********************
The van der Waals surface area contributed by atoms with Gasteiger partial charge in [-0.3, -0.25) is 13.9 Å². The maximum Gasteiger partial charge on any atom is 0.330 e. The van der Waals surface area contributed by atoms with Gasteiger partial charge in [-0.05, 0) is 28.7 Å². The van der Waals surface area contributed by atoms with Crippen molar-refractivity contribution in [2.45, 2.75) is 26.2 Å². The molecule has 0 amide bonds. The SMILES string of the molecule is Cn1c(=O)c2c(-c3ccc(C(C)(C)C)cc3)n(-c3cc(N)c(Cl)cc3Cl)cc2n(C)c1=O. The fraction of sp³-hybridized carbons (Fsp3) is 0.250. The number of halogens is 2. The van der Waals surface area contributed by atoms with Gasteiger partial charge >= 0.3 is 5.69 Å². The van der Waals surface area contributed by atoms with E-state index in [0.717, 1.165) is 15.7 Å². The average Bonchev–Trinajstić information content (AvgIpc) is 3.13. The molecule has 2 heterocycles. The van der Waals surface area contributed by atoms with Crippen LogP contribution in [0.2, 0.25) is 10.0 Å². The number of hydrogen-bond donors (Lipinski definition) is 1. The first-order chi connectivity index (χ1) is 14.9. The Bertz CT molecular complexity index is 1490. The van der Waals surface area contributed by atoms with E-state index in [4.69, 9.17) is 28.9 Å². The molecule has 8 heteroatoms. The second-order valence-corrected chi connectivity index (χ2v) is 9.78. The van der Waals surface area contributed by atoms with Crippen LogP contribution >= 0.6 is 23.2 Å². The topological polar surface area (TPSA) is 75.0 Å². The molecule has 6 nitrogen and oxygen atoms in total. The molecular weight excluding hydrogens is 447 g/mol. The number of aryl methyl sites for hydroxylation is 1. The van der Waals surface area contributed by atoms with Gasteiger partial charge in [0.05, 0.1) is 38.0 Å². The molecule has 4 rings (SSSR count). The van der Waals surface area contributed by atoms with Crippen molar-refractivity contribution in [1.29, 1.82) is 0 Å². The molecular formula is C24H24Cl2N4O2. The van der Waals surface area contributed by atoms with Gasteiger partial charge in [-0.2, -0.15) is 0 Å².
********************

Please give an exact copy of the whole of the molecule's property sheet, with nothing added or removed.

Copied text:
The van der Waals surface area contributed by atoms with Gasteiger partial charge in [-0.3, -0.25) is 13.9 Å². The maximum Gasteiger partial charge on any atom is 0.330 e. The van der Waals surface area contributed by atoms with Gasteiger partial charge in [-0.05, 0) is 28.7 Å². The van der Waals surface area contributed by atoms with Crippen molar-refractivity contribution in [2.45, 2.75) is 26.2 Å². The molecule has 0 amide bonds. The SMILES string of the molecule is Cn1c(=O)c2c(-c3ccc(C(C)(C)C)cc3)n(-c3cc(N)c(Cl)cc3Cl)cc2n(C)c1=O. The fraction of sp³-hybridized carbons (Fsp3) is 0.250. The number of halogens is 2. The van der Waals surface area contributed by atoms with Gasteiger partial charge >= 0.3 is 5.69 Å². The van der Waals surface area contributed by atoms with E-state index in [0.717, 1.165) is 15.7 Å². The average Bonchev–Trinajstić information content (AvgIpc) is 3.13. The molecule has 2 heterocycles. The van der Waals surface area contributed by atoms with Crippen LogP contribution in [0.2, 0.25) is 10.0 Å². The number of hydrogen-bond donors (Lipinski definition) is 1. The first-order chi connectivity index (χ1) is 14.9. The Bertz CT molecular complexity index is 1490. The van der Waals surface area contributed by atoms with E-state index in [4.69, 9.17) is 28.9 Å². The molecule has 8 heteroatoms. The second-order valence-corrected chi connectivity index (χ2v) is 9.78. The van der Waals surface area contributed by atoms with Crippen LogP contribution >= 0.6 is 23.2 Å². The topological polar surface area (TPSA) is 75.0 Å². The molecule has 6 nitrogen and oxygen atoms in total. The molecular weight excluding hydrogens is 447 g/mol. The number of aryl methyl sites for hydroxylation is 1. The van der Waals surface area contributed by atoms with Gasteiger partial charge in [0.05, 0.1) is 38.0 Å². The molecule has 4 rings (SSSR count). The van der Waals surface area contributed by atoms with Crippen molar-refractivity contribution in [1.29, 1.82) is 0 Å². The molecular formula is C24H24Cl2N4O2. The van der Waals surface area contributed by atoms with Gasteiger partial charge in [-0.2, -0.15) is 0 Å².